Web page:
Another way to read the Reformation:
I’ve been reading this week historian Brad Gregory’s study The Unintended Reformation: How A Religious Revolution Secularized Society. I had imagined it to be a somewhat polemical book that blamed the Reformation for all our modern woes. That was dumb of me. It’s a genealogy of ideas and events that led to our current condition.
It didn’t start with the Reformation. The ideas that laid the intellectual groundwork for the Reformation sprung out of Catholic theological debate two centuries earlier. The corruption of the Catholic Church, and the arrogant refusal of its leaders to heed calls to reform before it was too late, were very real and present. Luther had reason. He had the intellectual framework in place, and he had emotional cause: the utter rot within the Roman Catholic establishment.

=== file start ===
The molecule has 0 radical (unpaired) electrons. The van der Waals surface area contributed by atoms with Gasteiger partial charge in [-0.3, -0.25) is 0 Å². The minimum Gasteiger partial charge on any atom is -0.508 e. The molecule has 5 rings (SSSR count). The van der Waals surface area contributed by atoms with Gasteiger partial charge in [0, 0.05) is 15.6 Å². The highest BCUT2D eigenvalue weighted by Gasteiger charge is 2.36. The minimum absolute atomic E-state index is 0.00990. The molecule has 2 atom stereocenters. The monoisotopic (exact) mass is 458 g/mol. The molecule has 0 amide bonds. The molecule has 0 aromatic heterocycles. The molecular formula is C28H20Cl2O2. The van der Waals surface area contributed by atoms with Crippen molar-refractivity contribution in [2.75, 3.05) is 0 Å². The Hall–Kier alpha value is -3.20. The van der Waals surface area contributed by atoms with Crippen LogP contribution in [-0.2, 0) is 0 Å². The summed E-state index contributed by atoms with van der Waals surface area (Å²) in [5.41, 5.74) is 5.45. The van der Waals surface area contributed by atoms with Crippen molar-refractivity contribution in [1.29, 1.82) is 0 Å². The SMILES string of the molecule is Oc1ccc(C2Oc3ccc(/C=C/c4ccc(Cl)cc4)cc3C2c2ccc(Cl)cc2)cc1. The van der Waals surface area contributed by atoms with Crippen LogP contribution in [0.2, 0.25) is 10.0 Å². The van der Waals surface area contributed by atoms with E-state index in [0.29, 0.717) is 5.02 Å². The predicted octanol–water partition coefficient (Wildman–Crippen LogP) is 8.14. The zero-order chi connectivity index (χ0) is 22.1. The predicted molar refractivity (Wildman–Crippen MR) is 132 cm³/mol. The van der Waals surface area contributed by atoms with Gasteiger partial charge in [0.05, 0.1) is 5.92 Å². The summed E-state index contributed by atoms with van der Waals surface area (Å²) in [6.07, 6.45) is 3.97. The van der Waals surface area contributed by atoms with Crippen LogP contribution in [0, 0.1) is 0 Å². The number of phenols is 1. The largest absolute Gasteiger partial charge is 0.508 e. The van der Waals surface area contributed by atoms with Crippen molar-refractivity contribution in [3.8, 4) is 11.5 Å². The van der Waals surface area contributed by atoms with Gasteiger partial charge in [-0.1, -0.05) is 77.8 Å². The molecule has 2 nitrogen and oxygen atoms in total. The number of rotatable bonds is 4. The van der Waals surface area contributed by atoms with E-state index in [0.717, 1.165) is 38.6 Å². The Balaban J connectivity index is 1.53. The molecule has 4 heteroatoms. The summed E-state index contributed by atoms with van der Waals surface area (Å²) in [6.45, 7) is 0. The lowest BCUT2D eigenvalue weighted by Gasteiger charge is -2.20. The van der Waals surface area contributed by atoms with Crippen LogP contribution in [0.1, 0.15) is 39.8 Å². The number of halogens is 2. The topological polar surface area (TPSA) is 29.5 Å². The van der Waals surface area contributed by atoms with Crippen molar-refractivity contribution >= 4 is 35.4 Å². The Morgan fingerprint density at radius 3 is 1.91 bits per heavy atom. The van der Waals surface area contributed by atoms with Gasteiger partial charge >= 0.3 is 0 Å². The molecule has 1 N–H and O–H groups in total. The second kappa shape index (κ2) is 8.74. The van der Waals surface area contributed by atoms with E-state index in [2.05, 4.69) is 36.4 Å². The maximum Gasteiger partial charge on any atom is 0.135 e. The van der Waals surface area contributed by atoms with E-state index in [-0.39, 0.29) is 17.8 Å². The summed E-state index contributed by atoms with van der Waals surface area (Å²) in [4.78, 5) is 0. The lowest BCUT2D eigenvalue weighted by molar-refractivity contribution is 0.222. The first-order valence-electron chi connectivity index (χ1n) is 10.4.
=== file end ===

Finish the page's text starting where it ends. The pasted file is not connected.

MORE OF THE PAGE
That doesn’t make the Reformation right, of course, but one does see how it was all but inevitable. Once the break happened, it proved impossible to contain the forces unleashed. “Sola scriptura” proved an impossible standard for building a new church, because various Reformation leaders had their own ideas about what the Bible “clearly” said. The fracturing of the Reformation, and the arguments among various theological factions, were there from the beginning.